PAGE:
Surrealism Beyond Borders: The Tate Modern's Strange New World

22 March 2022

Surrealism, a revolutionary cultural movement prioritised the unconscious and dreams over the familiar and every day. The exhibition spanning 60 years, and 50 countries shows how Surrealism inspired and united artists across the globe exploring the collective interests shared by artists across regions to highlight their interrelated networks.

Expanding our understanding of Surrealism, the exhibition featuring over 150 works is grouped in broad areas of Surrealist activity, and ranges from painting and photography to sculpture and film, showing how the movement took root in many places at different times.

Surrealism offered artists the freedom to challenge authority and imagine a new world, questioning the strongholds of consciousness and control. Dreams are critical to this because, like hallucinations and delusions, many have believed that they can reveal the workings of the unconscious mind. The exploration of the unconscious has long presented Surrealist artists with a means to challenge forms of repression and exclusion dictated by prevailing social conventions (Alberto Giacometti’s The Cage).

While it has often generated poetic and even humorous works, (Salvador Dali’s Lobster Telephone), it has also been used by artists as a serious weapon in the struggle for political, social and personal freedom. Surrealism has challenged predominant systems of power and privilege, division and exclusion.

Familiar Surrealist themes such as the exploration of the uncanny and unconscious desires are repositioned from a fresh perspective, and encompass more fluid identifications of gender and sexuality. The exhibition also considers locations around the world where artists have converged and exchanged ideas of Surrealism.

Check out Tate Modern Late on 25 March when the building stays open until 10pm. Enjoy an evening of free music, film, workshops, conversation and food, exploring the subversive world of Surrealism. A series of short talks explores lucid dreaming, tarot and witchcraft.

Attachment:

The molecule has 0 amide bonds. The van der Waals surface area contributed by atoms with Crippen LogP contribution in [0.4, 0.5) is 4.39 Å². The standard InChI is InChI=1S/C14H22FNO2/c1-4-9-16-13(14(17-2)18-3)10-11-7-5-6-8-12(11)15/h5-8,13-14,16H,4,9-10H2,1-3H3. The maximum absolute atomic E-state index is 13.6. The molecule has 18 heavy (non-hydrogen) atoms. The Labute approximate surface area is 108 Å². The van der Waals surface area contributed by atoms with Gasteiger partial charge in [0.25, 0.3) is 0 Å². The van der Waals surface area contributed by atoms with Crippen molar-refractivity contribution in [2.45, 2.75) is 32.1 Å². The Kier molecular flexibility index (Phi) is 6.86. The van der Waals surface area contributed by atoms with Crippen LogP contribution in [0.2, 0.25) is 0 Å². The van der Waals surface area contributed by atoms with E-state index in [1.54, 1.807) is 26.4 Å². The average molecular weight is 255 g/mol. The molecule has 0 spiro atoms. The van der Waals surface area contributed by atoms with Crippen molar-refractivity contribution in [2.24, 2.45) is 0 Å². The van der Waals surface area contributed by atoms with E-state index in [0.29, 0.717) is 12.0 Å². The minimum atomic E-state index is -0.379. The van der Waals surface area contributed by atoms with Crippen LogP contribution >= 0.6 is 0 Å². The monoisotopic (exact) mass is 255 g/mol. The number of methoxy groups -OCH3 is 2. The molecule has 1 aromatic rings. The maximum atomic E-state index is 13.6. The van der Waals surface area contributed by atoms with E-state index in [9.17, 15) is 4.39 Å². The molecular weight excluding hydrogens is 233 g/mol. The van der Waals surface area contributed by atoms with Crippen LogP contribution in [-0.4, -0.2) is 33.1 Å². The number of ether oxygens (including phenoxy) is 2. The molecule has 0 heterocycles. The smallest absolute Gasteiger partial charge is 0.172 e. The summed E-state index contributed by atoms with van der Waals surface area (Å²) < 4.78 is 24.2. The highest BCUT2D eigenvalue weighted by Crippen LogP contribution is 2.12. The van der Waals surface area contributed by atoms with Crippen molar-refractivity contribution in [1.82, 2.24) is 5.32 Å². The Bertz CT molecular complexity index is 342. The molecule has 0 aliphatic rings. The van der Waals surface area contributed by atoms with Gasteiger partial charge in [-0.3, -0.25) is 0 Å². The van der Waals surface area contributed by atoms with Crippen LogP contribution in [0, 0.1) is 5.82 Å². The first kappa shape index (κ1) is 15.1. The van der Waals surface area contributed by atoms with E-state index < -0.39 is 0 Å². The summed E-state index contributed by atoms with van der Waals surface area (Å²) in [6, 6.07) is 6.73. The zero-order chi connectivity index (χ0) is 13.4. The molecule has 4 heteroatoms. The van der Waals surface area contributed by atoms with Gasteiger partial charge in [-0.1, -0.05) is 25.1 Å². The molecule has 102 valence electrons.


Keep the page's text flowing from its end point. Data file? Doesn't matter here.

On Saturday, 30 April the Starr Cinema at the Tate Modern has a Surrealist Film Screening and Symposium. The event includes talks, a chaired panel discussion, and a question-and-answer session with leading academics, curators and film specialists. A rare chance to view two significant Surrealist films which explore how Surrealism has been used politically against colonialism and imperial oppression – Les statues Meurent Aussi, directed by Alain Resnais, Chris Marker and Ghislain Cloquet, and L’invention du Monde, directed by Michel Zimbacca and Jean-Louis Bedouin.

Tate Modern houses over a hundred years of art from the birth of modernism in the early 1900s to the most exciting work being made today. In addition to paid exhibitions, their Collection includes free art displays of sculpture, paintings, films, installations and video works from artists all over the world. 

Tickets need to be booked in advance as does disabled parking.

Surrealism Beyond Borders, organised by Tate Modern and the Metropolitan Museum of Art, New York runs until 29 August 2022.